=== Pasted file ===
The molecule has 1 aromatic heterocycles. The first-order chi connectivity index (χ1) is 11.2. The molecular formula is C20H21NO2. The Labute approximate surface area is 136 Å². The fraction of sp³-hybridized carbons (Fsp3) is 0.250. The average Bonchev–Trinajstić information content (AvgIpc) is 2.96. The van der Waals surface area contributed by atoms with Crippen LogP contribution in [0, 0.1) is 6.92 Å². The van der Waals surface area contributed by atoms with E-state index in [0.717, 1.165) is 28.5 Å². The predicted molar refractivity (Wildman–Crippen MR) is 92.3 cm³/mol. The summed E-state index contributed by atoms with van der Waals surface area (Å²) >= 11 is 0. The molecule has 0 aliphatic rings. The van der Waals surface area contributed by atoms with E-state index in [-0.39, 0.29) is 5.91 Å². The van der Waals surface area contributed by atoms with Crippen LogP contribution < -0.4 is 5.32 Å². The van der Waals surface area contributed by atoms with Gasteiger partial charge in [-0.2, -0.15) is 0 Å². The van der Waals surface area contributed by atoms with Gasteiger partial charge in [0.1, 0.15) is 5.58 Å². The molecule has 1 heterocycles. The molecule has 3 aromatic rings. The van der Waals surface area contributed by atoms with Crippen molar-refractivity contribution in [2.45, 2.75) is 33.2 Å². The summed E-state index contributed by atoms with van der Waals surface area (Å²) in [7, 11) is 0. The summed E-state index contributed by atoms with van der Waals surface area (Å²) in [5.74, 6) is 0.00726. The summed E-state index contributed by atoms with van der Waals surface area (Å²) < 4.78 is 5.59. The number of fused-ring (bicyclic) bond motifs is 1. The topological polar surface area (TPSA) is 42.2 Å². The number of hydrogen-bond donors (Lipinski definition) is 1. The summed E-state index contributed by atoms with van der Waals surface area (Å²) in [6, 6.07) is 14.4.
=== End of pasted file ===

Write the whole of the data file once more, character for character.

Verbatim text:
The molecule has 1 aromatic heterocycles. The first-order chi connectivity index (χ1) is 11.2. The molecular formula is C20H21NO2. The Labute approximate surface area is 136 Å². The fraction of sp³-hybridized carbons (Fsp3) is 0.250. The average Bonchev–Trinajstić information content (AvgIpc) is 2.96. The van der Waals surface area contributed by atoms with Crippen LogP contribution in [0, 0.1) is 6.92 Å². The van der Waals surface area contributed by atoms with E-state index in [0.717, 1.165) is 28.5 Å². The predicted molar refractivity (Wildman–Crippen MR) is 92.3 cm³/mol. The summed E-state index contributed by atoms with van der Waals surface area (Å²) >= 11 is 0. The molecule has 0 aliphatic rings. The van der Waals surface area contributed by atoms with E-state index in [-0.39, 0.29) is 5.91 Å². The van der Waals surface area contributed by atoms with Crippen LogP contribution < -0.4 is 5.32 Å². The van der Waals surface area contributed by atoms with Gasteiger partial charge in [-0.2, -0.15) is 0 Å². The van der Waals surface area contributed by atoms with Gasteiger partial charge in [0.1, 0.15) is 5.58 Å². The molecule has 1 heterocycles. The molecule has 3 aromatic rings. The van der Waals surface area contributed by atoms with Crippen molar-refractivity contribution in [2.45, 2.75) is 33.2 Å². The summed E-state index contributed by atoms with van der Waals surface area (Å²) in [7, 11) is 0. The summed E-state index contributed by atoms with van der Waals surface area (Å²) in [5.74, 6) is 0.00726. The summed E-state index contributed by atoms with van der Waals surface area (Å²) < 4.78 is 5.59. The number of fused-ring (bicyclic) bond motifs is 1. The topological polar surface area (TPSA) is 42.2 Å². The number of hydrogen-bond donors (Lipinski definition) is 1. The summed E-state index contributed by atoms with van der Waals surface area (Å²) in [6, 6.07) is 14.4.